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In particular, of the 小法師 part.

I this article, we have 小法師 as こぼうし in the title, which makes sense to me given the kanji. However, upon looking up 起き上がり小法師, I find the reading おきあがりこぼし(without the う) (found in multiple dictionaries and it's the first suggested reading on Wikipedia).

Why is there this discrepancy?

Presumably it's just a change in sound from ぼうし to ぼし, but are there many words where a long vowel is shortened in this way?

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I do not know if @silvermaple’s edit captures the original intent. The original question did not contain “Why is there this discrepancy?” part at all. –  Tsuyoshi Ito Feb 17 '12 at 23:23
    
@TsuyoshiIto: Oh, you could be right. What I thought he was trying to ask waswhy he found it somewhere with the う and somewhere without it. I could be wrong, I couldn't say 100%... –  silvermaple Feb 18 '12 at 3:54
    
The one in the title is the name of the sweet so I understand that they've chosen a more standard reading of ~法師 for that part, and that the reading for 起き上がり小法師 is probably what it is for historical reasons. The shortening of a vowel seemed unusual to me, though, so I wanted to know if there was a reason for this particular change (e.g. specific to the time period or area of Japan where the name originated) or if there were some cases where this sort of sound change tends to happen (like with rendaku). –  nkjt Feb 18 '12 at 13:45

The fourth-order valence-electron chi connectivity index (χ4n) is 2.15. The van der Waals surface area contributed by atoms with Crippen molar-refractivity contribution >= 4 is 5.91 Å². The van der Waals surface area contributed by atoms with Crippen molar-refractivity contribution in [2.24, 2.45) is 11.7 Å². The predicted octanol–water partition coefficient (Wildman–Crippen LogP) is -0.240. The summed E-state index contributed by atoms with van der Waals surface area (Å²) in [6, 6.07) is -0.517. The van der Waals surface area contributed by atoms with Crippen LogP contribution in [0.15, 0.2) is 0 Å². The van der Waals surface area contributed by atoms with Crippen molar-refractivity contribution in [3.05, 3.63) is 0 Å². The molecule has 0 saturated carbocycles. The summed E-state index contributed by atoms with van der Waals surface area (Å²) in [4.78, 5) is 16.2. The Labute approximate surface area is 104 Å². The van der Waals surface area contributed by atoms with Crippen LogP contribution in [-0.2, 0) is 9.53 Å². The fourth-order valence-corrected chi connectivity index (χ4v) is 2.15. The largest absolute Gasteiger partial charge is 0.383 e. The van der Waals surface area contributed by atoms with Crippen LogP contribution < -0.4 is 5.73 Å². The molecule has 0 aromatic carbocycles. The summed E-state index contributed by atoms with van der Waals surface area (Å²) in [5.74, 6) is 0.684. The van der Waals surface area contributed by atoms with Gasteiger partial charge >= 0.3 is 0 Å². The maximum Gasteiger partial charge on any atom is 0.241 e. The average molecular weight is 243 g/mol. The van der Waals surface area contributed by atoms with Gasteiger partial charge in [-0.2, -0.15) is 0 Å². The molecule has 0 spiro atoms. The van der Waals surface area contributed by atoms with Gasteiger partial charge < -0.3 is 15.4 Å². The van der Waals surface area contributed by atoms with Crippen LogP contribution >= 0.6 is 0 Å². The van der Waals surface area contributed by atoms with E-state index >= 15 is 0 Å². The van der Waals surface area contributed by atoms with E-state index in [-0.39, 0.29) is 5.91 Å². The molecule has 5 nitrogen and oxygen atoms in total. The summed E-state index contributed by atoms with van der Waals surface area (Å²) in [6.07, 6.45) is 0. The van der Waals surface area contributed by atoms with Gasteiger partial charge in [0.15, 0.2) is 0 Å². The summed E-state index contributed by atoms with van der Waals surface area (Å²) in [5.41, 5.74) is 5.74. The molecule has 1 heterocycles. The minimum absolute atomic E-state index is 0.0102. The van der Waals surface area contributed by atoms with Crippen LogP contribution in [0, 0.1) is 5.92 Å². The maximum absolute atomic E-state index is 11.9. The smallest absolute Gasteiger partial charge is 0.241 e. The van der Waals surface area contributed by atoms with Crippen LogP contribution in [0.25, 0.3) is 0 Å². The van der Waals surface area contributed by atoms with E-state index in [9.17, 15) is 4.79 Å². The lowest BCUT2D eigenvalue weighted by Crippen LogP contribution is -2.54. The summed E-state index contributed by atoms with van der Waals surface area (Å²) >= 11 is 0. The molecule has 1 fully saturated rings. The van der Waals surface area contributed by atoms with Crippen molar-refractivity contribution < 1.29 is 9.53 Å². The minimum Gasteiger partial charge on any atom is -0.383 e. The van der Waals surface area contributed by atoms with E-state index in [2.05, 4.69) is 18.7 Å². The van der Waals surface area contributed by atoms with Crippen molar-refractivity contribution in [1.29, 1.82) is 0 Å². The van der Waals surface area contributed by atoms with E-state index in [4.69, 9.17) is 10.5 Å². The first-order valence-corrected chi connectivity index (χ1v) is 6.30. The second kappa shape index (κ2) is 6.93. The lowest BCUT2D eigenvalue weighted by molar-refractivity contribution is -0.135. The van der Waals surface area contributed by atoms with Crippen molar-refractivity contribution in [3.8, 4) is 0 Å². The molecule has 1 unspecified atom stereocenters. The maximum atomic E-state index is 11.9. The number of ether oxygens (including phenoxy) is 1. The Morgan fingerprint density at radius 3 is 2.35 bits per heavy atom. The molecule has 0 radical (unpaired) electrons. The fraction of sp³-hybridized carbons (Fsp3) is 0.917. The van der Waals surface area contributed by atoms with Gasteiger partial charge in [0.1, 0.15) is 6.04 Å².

By “the one in the title,” do you mean 小法師 or 起き上がり小法師? The title “Reading of 起き上がり小法師” only mentions the latter, but it is not the name of the sweet. –  Tsuyoshi Ito Feb 19 '12 at 13:38

1 Answer 1

up vote 2 down vote accepted

As you surmised, it is just an sound change: the long vowel shortened. This is made clear by recorded early citations. Earlier citations for okiagari kobōshi--with the long vowel--may be found from mid-Muromachi texts. (For example "Jippon Ōgi" 十本扇.) Early citations for okiagari koboshi--with the short vowel--may be found from early Edo period. (For example "Kyōgonki" 狂言記.)

The word kobōshi also exists. Early citations from the 10th century. Note that there does not seem to be a corresponding *koboshi, though. That may give a hint as to why okiagari koboshi came about: to distinguish this self-righting dharma doll from "a young monk" (kobōshi). But that is only a guess.

In modern Japanese, the version with the short vowel is most common. That is why you will likely find in regular dictionaries.

For the record, you may also find the following expressions as well: okikaeri kobōshi and okiyagari / okyagari koboshi, all with the same meaning.

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